Location: Poisonous Plant Research
Title: The physiological effects and toxicokinetics of tall larkspur (Delphinium barbeyi) alkaloids in cattle Authors
Submitted to: Poisoning by Plants, Mycotoxins, and Related Toxins
Publication Type: Book / Chapter
Publication Acceptance Date: May 10, 2010
Publication Date: May 1, 2011
Citation: Green, B.T., Welch, K.D., Pfister, J.A., Cook, D., Stegelmeier, B.L., Lee, S.T., Gardner, D.R., Panter, K.E. 2011. The physiological effects and toxicokinetics of tall larkspur (Delphinium barbeyi) alkaloids in cattle. In: Riet-Correa, F., Pfister, J., Schild, A.L., Wierenga, T., editors. Poisoning by Plants, Mycotoxins, and Related Toxins. Cambridge, MA. CAB International. p. 557-65. Interpretive Summary: Tall Larkspur species found in high mountain pastures are often toxic to cattle and are responsible for significant economic losses to cattle producers. Poisoning of cattle by larkspur (Delphinium spp) has been attributed to the effects of norditerpenoid alkaloids that are produced by the plant and that are present in high concentrations in plant tissues. The purpose of the study reported here was to describe the simple elimination kinetics of MLA and deltaline and evaluate the heart rate response in cattle during a 96-hour period following oral administration of dried ground tall larkspur. Because the clearance of MLA is relatively prolonged, a withdrawal time of 7 days is suggested to allow poisoned animals to eliminate larkspur-associated toxins. Given that serum MLA concentration was correlated with heart rate, development of tachycardia may be an early indicator of poisoning.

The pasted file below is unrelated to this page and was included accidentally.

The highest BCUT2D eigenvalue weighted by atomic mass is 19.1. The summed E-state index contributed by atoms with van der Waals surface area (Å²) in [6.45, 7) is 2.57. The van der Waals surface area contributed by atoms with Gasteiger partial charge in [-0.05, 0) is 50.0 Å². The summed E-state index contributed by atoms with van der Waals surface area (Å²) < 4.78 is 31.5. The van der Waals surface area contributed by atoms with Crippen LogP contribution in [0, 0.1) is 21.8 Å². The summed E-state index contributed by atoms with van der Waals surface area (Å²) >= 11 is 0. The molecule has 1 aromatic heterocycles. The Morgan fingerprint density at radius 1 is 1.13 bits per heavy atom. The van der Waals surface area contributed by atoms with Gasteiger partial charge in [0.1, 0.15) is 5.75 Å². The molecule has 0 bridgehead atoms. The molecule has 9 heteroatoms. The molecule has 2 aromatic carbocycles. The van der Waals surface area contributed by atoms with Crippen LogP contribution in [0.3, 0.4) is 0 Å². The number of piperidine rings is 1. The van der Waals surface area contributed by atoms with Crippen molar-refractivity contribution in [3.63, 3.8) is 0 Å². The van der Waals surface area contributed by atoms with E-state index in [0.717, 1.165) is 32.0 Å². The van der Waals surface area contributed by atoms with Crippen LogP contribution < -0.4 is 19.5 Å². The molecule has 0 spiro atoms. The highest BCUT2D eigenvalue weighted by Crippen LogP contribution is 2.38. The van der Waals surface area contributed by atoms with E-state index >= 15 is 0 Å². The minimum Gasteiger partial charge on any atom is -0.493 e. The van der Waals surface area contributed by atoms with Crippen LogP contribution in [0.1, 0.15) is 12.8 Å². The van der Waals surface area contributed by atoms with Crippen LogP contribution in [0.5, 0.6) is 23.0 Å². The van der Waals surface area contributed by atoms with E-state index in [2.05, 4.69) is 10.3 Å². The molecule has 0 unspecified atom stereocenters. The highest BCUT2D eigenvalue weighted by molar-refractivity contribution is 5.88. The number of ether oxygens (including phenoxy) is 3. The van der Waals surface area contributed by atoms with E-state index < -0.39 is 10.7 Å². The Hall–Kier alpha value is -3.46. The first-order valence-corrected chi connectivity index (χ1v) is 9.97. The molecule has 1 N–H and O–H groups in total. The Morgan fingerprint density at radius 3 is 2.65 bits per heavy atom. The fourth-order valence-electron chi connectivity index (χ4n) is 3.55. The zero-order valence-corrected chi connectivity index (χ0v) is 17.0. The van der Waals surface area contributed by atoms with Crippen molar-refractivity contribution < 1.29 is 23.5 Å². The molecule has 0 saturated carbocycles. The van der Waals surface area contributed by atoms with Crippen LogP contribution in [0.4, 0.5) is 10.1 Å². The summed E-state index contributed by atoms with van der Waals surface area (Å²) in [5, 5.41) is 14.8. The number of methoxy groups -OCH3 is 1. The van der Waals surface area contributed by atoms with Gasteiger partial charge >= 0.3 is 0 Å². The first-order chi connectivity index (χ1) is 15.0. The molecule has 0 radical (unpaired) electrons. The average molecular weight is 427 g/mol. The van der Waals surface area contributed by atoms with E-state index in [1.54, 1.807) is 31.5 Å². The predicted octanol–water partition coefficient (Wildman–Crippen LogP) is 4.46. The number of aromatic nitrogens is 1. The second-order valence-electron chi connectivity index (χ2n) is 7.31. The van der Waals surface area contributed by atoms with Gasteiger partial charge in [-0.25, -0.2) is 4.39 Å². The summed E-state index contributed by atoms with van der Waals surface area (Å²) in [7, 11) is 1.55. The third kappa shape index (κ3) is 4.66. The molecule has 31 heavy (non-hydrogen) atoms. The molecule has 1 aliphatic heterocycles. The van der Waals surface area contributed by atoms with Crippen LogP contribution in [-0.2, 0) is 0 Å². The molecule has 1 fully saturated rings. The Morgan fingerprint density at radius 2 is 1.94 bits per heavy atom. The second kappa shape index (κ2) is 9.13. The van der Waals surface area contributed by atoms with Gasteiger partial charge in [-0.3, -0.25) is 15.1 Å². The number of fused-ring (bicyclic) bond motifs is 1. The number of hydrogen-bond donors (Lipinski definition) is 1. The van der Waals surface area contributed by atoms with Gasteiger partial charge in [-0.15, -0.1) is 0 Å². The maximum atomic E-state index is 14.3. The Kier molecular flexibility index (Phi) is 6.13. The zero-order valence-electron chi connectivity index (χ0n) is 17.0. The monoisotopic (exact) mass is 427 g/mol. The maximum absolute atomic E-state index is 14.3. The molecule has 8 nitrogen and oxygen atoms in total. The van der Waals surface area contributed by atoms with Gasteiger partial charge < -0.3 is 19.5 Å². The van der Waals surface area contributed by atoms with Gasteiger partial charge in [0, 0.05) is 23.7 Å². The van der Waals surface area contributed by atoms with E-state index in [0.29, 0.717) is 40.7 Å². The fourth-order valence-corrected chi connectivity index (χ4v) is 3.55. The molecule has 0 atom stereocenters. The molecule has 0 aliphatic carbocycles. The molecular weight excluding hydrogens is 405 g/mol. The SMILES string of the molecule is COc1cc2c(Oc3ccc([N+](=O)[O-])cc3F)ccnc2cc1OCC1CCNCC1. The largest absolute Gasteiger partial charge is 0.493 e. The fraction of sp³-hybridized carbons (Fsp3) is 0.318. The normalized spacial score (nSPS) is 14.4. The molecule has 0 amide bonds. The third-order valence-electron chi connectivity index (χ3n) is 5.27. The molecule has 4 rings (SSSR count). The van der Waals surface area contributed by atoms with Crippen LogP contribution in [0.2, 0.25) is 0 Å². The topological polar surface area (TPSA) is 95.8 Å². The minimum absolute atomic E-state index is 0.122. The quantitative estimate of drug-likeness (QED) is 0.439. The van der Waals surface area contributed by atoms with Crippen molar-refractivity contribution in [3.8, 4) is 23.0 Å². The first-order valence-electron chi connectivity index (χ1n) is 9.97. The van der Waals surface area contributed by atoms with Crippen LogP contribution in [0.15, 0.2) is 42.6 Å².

Technical Abstract: Norditerpenoid alkaloids of larkspur (Delphinium spp.) have a range of pharmacological and physiological properties. For example, the norditerpenoid alkaloid methyllycaconitine (MLA) can act as competitive antagonist at nicotinic cholinergic receptors. In this study, both dose-response and toxicokinetic experiments were performed in cattle. In the dose-response experiment, cattle received doses of dried finely ground larkspur ranging from 0.5 – 15 mg/kg body weight. Heart rate and external anal sphincter tone were measured at 0 and 24 hours. For the toxicokinetic experiment, cattle were housed in metabolism crates and dosed with 12 mg/kg dried finely ground larkspur, heart rate was continuously monitored and serum samples obtained over 96 hours. In cattle dosed with larkspur, there were dose-related increases in heart rate and decreases in sphincter tone. The Tmax values (maximum serum concentrations) for MLA and deltaline were 8.8 ± 1.2 and 5.0 ± 0.6 hours, respectively. The t1/2 (elimination half life) values for MLA and deltaline were 20.5 ± 4.1 and 8.2 ± 0.6 hours, respectively. These results suggest that the effects of norditerpenoid alkaloids in cattle are dose dependent. Additionally, MLA and deltaline reach maximum serum concentrations by 10 hours and serum MLA, but not deltaline, concentrations are positively correlated with changes in heart rate. These results also demonstrated that in cattle 99% of the serum MLA and deltaline is eliminated by six days post-ingestion.